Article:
Louie and colleagues27 compared the CSA model 7164 and the TriTrac R3D with Vo2 during four-minute treadmill walking and running activities in a sample of 21 Hong Kong Chinese boys ages eight to 10 years old. Correlations with Vo2 were reported as slightly stronger for the TriTrac (r = 0.93) versus the CSA (r = 0.81). Step counts were similar for the four-minute walking with the CSA, measuring a larger relative count range (5,991–6,737) than the TriTrac (4,653–5,192). Troutman et al35 validated the Mini-Logger 2000 against Vo2 and HR in 31 youths, ages 10 to 16 years old. Good reliability was documented for hip and ankle placement during treadmill walking and running. The hip placement was consistently less reliable (r = 0.61–0.66) than the ankle placement (r = 0.84) for both treadmill activities.
StepWatch measurement accuracy as compared with manual steps counts taken by direct observation (r = 0.99) in 21 boys and 21 girls, aged seven to 21 years old was documented by McDonald and colleagues.36 The authors reported average total steps per day of 5,428, with low, medium, and high activity level minutes per day (246, 82, and 53, respectively). The same research team established initial discriminative validity of the StepWatch in a study of 20 obese and 27 nonobese youths aged eight to 10 years.37 The percentage and total minutes of high activity per day for the youths with obesity was approximately one half of the results documented for the youths without obesity. Total steps per day for the nonobese youths were reported to be 6,037 (SD ±359), whereas youths with obesity averaged 3,898 steps (SD ±516). Youths with obesity averaged 1,480 steps per day in a high activity level compared with 2,590 for the nonobese youths.
Bjornson et al38 collected a total of six weeks of daily StepWatch data on 20 typically developing youths in the age groups five to seven years and nine to 11 years using a two-week sampling epoch. StepWatch measurement accuracy was documented for walking and running with correlations of 0.97 and 0.96, respectively, when compared with directly observed steps. A longer time sample may be indicated to capture the variability of daily step activity in children since total steps per day ranged from 4,864 to 14,591, The average percentage of time spent in low, medium, and high activity levels was 67.7%, 21.7%, and 23.7%, respectively, for a two-week time sample.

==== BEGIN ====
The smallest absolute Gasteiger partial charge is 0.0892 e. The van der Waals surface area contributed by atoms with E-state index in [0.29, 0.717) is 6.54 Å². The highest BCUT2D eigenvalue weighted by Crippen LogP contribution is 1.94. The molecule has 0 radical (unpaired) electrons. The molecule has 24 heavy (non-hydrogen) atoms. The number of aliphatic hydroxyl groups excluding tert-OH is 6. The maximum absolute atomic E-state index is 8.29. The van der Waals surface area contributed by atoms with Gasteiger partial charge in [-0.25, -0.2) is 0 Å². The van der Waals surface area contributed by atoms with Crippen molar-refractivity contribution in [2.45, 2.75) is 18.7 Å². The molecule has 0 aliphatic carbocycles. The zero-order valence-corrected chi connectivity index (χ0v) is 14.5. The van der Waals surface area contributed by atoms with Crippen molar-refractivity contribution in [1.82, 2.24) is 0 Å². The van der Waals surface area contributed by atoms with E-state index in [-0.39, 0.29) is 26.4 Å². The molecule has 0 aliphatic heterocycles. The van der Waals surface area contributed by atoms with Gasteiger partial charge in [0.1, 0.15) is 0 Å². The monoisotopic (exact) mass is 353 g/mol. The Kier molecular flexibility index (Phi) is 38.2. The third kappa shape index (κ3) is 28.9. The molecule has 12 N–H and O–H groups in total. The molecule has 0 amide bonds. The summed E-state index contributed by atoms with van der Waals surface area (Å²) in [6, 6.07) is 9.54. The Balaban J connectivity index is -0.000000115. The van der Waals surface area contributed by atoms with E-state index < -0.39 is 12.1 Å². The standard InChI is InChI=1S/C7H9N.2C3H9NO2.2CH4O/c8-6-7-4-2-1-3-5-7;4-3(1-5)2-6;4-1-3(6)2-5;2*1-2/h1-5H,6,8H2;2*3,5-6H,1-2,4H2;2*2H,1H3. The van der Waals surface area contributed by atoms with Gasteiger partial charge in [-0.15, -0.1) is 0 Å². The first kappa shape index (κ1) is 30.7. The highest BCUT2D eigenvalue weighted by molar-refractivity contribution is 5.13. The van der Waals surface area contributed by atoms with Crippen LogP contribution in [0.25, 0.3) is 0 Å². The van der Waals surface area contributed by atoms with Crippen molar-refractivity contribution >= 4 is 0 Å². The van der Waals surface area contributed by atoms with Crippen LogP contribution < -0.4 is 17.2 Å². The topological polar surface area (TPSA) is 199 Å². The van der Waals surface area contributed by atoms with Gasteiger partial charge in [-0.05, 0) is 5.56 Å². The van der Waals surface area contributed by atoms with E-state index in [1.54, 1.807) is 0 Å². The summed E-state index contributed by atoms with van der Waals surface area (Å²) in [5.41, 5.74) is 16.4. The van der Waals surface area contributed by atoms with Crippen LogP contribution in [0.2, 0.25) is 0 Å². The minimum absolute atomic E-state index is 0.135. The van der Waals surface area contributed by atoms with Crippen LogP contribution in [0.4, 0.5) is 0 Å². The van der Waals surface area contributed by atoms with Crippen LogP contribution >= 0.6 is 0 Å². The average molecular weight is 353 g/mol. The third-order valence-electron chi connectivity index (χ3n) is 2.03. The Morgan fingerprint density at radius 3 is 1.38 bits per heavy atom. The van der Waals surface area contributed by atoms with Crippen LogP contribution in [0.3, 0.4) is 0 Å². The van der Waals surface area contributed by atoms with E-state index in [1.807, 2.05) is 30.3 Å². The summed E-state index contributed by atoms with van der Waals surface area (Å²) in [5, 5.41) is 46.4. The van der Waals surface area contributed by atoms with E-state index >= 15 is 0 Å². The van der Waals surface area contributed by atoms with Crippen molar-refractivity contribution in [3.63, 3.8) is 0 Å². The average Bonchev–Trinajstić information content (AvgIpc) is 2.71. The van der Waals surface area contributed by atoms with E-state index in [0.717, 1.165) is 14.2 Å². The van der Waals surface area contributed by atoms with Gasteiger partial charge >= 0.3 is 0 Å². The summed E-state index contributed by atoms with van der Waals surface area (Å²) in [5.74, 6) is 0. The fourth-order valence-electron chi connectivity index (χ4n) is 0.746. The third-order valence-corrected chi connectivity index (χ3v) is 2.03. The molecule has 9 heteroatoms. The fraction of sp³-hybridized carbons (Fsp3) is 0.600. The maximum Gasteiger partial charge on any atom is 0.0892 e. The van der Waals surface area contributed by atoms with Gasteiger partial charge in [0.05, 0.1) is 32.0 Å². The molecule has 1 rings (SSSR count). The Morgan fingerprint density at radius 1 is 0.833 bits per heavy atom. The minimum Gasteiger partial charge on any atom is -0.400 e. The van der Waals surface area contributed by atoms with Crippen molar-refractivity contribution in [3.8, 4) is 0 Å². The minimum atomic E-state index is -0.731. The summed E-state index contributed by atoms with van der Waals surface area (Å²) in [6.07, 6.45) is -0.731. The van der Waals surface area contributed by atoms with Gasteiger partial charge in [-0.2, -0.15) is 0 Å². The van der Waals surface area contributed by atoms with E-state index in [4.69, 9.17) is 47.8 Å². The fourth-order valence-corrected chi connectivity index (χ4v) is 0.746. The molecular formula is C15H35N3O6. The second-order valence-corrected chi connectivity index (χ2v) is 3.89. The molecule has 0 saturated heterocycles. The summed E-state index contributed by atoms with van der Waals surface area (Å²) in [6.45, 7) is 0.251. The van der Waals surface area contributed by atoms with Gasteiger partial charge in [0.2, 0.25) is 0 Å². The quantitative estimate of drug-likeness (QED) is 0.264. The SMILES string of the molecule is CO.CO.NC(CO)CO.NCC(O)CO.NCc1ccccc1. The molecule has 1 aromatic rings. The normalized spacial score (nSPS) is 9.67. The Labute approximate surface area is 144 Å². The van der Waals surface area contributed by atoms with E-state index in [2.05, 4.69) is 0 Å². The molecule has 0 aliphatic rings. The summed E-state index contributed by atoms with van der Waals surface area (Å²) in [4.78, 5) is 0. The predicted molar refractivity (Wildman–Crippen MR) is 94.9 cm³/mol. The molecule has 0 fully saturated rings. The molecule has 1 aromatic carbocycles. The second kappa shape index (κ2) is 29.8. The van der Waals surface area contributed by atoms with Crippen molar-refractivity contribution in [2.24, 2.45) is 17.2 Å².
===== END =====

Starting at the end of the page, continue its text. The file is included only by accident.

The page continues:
The CSA model 7164 was compared with the Mini Mitter Actiwatch during 10-minute samples of treadmill walking and jogging and track walking and jogging in children aged six to 16 years old by Puyau et al17 in 2002. A comparison of the two devices at the hip and head of the fibula documented a correlation of 0.88 for the hip and 0.89 for the leg attachments for steps taken. The CSA monitor documented higher average counts per day for walking compared with the Actiwatch regardless of attachment site. A large discrepancy in step counts between the CSA (7,354) and the Actiwatch (2,959) was noted for the leg placement. CSA hip versus leg attachments were also found to have a large difference in step counts (8,804 vs 26,562), suggesting that the leg placement is picking up more than four times more movements than the hip attachment. Actiwatch leg attachment was also found to have a larger average daily step count than the hip (5,644 vs 3,318).
ELEMENTS AND CRITICAL CRITERIA FOR ACTIVITY DEVICE SELECTION
Monitoring devices need to have established reliability before output can be considered useful.39 Physical activity researchers have recently proposed a total daily step count as the most accurate descriptor of ambulatory activity when measured by pedometers and accelerometers.20,40 Activity monitoring specifically for ambulation has the gold standard criterion of the number of steps per unit of time. Hence, device performance can be related directly to the field criterion of observed steps taken or raw step counts.
Criterion-related validity for a device can be confirmed by direct observation and manual count of steps taken per standardized time period or distance walked if stride length is known. A comparison with the criterion (actual steps taken) before and after each use and/or periodically over time will document intra- and interdevice reliability. Thus, step criterion validity and the reliability of a specific device can be tested within the specific activity (ie, walking to school, running, playing soccer, biking) or time frame (ie, morning/afternoon, school/nonschool hours). Social validation of the devices can be addressed by qualitative methods (ie, personal activity diaries completed by the youths or caregivers). Individualized outcome measures with level of performance and relative importance of activity to the youth, caregiver, and/or family can be quantified to socially validate the output of ambulatory activity devices.